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Nah. Nah.
When we gonna stop chastising black people for being human, by that I mean flawed and capable of making mistakes - like everyone else of all colors and ethncities, and start holding society accountable for being structurally discriminant or hold cops accountable for using excessive force when unnecessary?
Lets start with this question, “What came first: Peaceful protesting or the rioting or the extra-judicial killing of unarmed black teenagers/men/women?” Then how is any reaction not a situational example of cause and effect?
Rioting may not be the correct action, but it is a human response to constant and repetitive systematic injustices endured by black people all over this country.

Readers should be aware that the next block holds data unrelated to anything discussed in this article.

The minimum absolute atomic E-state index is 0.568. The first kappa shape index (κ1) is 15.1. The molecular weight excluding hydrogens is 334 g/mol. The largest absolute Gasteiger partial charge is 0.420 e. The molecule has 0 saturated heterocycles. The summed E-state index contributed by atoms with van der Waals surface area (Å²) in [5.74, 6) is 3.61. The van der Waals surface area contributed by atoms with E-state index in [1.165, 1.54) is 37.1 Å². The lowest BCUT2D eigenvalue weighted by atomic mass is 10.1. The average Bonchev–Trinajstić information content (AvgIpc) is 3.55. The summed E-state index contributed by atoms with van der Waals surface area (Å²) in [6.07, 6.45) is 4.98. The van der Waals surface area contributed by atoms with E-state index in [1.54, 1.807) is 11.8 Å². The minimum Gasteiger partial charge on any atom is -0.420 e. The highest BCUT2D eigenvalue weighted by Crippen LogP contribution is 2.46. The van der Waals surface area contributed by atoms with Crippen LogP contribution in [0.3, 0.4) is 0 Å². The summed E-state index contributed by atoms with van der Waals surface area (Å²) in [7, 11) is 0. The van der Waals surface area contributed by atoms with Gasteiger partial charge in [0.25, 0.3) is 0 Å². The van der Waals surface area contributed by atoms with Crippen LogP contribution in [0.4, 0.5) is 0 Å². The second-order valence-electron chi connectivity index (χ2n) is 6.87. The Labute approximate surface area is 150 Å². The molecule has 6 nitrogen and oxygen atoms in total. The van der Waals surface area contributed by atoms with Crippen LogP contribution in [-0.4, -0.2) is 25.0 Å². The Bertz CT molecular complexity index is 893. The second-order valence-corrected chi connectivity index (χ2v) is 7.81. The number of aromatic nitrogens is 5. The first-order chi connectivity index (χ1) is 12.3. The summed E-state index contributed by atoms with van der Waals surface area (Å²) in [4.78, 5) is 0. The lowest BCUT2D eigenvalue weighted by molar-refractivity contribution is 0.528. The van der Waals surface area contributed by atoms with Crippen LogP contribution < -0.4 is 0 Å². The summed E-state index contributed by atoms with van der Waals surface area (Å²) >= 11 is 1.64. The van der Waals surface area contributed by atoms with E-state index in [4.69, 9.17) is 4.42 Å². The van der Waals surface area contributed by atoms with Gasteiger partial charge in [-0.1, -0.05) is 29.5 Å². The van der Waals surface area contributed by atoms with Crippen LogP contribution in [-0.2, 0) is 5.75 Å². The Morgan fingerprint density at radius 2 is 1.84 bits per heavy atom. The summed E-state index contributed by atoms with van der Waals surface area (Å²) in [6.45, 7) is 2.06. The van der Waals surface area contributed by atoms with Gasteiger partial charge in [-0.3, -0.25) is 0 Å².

So please explain how this chastising black people is going to garner change overall? We all know it won’t. Because they’re not the cause. We see the effects though. How we perceive those effects is the major issue here.
When black people chastize other black folks for not being “respectable negroes” how is this not about gaining the sympathy of those white folks who really don’t care otherwise? That’s what it seems like to me.
Also what make this any different from the same prejudices that got the people of Ferguson here, if you’re only directing all of your attention to the actions of a few despite the larger group of protesters whose response is much in-line with what seems an appropriate response to this?